Turtle and crocodile species that are uniquely adapted to their environment are most at risk of extinction, according to an Oxford University study.
The study adds to a growing body of work which outlines the links between animal species and how the demise of one can impact on others.
Extinction is not only bad news for the species dying out, but also has ramifications for entire ecosystems. This is particularly true for uniquely adapted animals which fill very specific ecological niches.
Approximately half of turtle and crocodile species worldwide are listed as threatened.
Researchers modelled human-induced extinctions and assessed the impact on the ecosystem. They focused on species with different “life strategies” – how an organism divides its resources and energy between its own survival, reproduction, and growth.
Results from the Oxford-led research show that the most endangered species are those that have evolved highly specific ecological roles. These niches are, therefore, unlikely to be filled by other species if extinctions continue.
It finds if all species of turtle, tortoise and crocodile assessed by the International Union for Conservation of Nature (IUCN) as “Critically Endangered” became extinct, then 13 percent of unique life strategies would be lost.
“A key finding is that the threats do not affect all species equally; they tend to impact particular life history strategies,” says Professor Rob Salguero-Gómez. “For example, unsustainable consumption of turtles and crocodiles mainly affects the longest-lived species with the largest clutch sizes, such as sea turtles.”
Habitat loss was found by the researchers to be the main threat to all species of turtles, tortoises and crocodiles around the world.
This threat is twice as damaging as any other to overall biodiversity.
Climate change and global trade were also major threats to all species, while species with unique life strategies were most affected by unsustainable local consumption, disease and pollution.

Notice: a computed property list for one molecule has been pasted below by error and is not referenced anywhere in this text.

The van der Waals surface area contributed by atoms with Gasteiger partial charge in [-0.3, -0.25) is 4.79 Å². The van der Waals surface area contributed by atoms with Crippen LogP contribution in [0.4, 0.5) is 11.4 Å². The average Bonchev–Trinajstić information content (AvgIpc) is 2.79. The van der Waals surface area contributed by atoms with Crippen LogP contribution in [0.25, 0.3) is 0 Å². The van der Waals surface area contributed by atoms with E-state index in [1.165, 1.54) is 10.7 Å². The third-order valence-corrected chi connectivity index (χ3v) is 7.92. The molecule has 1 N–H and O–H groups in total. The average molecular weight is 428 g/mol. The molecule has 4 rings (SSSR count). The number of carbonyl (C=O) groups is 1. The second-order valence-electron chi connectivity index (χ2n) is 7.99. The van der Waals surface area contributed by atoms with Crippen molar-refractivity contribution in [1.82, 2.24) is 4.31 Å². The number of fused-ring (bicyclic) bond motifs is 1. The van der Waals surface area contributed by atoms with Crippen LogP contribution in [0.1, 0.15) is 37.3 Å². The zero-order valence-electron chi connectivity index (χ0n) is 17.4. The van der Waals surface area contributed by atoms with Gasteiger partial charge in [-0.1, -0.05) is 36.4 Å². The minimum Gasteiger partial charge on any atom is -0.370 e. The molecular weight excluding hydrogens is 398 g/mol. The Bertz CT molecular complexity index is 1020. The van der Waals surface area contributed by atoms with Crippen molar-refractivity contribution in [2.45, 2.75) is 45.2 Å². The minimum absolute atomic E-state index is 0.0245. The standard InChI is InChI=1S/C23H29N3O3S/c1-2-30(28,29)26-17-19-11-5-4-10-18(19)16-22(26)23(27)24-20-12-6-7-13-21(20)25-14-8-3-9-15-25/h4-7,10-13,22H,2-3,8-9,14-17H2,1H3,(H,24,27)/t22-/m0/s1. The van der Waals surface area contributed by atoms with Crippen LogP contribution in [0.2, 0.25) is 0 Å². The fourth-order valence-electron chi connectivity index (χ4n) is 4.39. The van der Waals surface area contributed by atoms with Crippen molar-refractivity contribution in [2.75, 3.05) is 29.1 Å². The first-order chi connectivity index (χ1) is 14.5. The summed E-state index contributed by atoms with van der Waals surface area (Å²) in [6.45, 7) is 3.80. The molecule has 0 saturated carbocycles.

The study also showed that species with slower reproductive cycles were particularly vulnerable to threats from invasive species and disease. Pollution most affects species with high reproductive output.
Many of the species at risk perform important ecological functions as seed dispersers, burrowers and predators which help maintain ecosystem balance.
“The main threat to the viability of these groups of reptiles is habitat loss and fragmentation, which is especially common in species inhabiting the Northern hemisphere,” says Oxford’s Dr Roberto Rodriguez.
“The disappearance of wetlands, increasing urbanisation, and the development of intensive agriculture, which already have tangible effects, will likely continue to negatively affect these species and their ability to persist in the mid- to long-term.”
But other threats have more global effects.
“While sustainable use and trade of wildlife can sometimes benefit species conservation, unsustainable trade of live animals or their parts, threaten these reptiles throughout the world, regardless of their life history strategies,” says Dr Molly Grace, also at Oxford University.
“IUCN red lists of threatened species could incorporate information regarding the functional uniqueness to help managers make local decisions that would impact global conservation most efficiently,” adds Salguero- Gómez.
The research is published in Nature Communications.
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